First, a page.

Earlier this week, Pfizer announced that tofacitinib (marketed as XELJANZ), a rheumatoid arthritis treatment, has been approved for patients who had an inadequate response to existing therapies in several countries around the world, including Switzerland, Argentina, Kuwait, the UAE, and Russia. Up to a third of RA patients don't adequately respond to available treatments, and about half stop responding to any particular DMARD treatment within five years, according to a Pfizer press release. And with millions of patients at stake, XELJANZ could become a blockbuster, despite having a rather awful name.

Palboclib, a treatment for breast cancer, which Pfizer licenses from Onyx Pharmaceuticals (UNKNOWN: ONXX.DL  ) recently received breakthrough therapy designation status from the Food and Drug Administration this year.  On the other hand, Pfizer's new chronic myeloid leukemia drug Bosulif has been rejected by the U.K.'s cost agency National Institute for Health and Clinical Excellence. You win some, you lose some.

Pfizer's most notable recent move was the spinoff of Zoetis (NYSE: ZTS  ) , its former animal-health subsidiary, earlier this year. Zoetis has lost a bit of steam since it hit the market earlier this year, underperforming its former corporate parent since February. However, interest was high enough in a recent exchange of Pfizer shares for Zoetis shares that the program was oversubscribed, and only about a quarter of the nearly 1.7 billion shares tendered were accepted for the transfer. That indicates a bit less excitement in Pfizer's future than its recent share performance might suggest -- roughly a quarter of Pfizer's entire float was tendered for the exchange.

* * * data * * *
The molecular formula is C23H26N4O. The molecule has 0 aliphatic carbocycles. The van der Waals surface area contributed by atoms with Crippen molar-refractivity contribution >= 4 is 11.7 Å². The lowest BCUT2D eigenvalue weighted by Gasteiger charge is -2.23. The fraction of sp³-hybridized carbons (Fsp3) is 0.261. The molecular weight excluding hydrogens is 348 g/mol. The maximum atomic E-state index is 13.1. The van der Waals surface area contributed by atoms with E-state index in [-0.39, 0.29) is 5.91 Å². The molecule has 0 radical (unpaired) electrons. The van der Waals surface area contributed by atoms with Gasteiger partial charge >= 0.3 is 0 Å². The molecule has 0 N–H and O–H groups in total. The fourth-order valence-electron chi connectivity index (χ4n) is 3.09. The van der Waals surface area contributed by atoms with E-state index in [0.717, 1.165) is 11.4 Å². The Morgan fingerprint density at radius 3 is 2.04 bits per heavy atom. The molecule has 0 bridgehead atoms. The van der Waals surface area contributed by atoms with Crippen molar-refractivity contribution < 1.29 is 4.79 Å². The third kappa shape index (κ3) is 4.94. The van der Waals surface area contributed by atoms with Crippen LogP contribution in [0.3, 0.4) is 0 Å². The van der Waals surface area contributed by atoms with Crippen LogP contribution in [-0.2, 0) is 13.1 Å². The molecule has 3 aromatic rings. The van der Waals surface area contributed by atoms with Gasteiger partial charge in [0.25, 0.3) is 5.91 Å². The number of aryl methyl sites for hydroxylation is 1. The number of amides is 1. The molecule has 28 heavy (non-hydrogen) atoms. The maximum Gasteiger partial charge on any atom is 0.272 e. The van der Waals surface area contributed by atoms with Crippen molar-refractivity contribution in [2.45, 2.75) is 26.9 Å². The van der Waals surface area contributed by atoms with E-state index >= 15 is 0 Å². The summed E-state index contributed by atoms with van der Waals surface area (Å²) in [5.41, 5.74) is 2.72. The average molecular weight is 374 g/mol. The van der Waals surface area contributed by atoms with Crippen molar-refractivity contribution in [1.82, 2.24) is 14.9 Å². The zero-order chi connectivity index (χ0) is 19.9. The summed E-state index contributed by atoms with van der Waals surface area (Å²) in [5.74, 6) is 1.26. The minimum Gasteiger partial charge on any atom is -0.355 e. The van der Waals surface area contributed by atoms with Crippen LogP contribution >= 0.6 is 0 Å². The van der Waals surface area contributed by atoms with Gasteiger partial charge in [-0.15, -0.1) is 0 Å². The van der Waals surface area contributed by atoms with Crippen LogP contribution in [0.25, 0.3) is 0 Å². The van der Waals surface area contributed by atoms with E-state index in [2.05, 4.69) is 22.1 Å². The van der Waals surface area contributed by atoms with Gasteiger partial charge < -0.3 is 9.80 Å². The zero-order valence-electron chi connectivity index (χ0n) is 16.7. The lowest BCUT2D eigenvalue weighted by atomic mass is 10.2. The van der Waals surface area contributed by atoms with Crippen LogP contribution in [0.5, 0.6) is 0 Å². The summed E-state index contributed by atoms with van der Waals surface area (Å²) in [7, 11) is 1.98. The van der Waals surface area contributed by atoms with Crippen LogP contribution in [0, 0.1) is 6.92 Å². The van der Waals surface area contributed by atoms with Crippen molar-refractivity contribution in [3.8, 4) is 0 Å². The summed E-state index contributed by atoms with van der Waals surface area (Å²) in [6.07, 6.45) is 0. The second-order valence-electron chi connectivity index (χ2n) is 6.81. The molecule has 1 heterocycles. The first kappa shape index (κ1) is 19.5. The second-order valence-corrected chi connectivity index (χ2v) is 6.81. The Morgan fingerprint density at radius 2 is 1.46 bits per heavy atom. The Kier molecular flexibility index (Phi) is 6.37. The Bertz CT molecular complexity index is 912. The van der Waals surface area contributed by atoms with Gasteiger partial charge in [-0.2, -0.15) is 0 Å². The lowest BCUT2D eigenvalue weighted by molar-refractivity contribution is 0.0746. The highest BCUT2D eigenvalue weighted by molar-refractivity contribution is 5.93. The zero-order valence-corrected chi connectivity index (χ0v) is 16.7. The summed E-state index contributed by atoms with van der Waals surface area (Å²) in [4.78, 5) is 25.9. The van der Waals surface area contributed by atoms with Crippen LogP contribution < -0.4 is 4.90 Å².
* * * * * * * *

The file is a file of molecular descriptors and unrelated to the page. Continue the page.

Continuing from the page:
Pfizer's board also authorized a new $10 billion share-repurchase program this past week. This new buyback, plus the remaining $3.9 billion from the existing buyback plan, adds up to nearly 7% of the company's current market cap. Over the past few years, Pfizer has embarked upon four different repurchase programs worth roughly $39 billion, including the latest authorization. Pfizer also plans to retire around $11.4 billion in shares with its Zoetis spinoff. That adds up to a pretty hefty nudge on EPS, but with shares moving toward all-time highs last reached during the dot-com bubble, investors should wonder if all these buybacks are really the best use of Pfizer's hoard.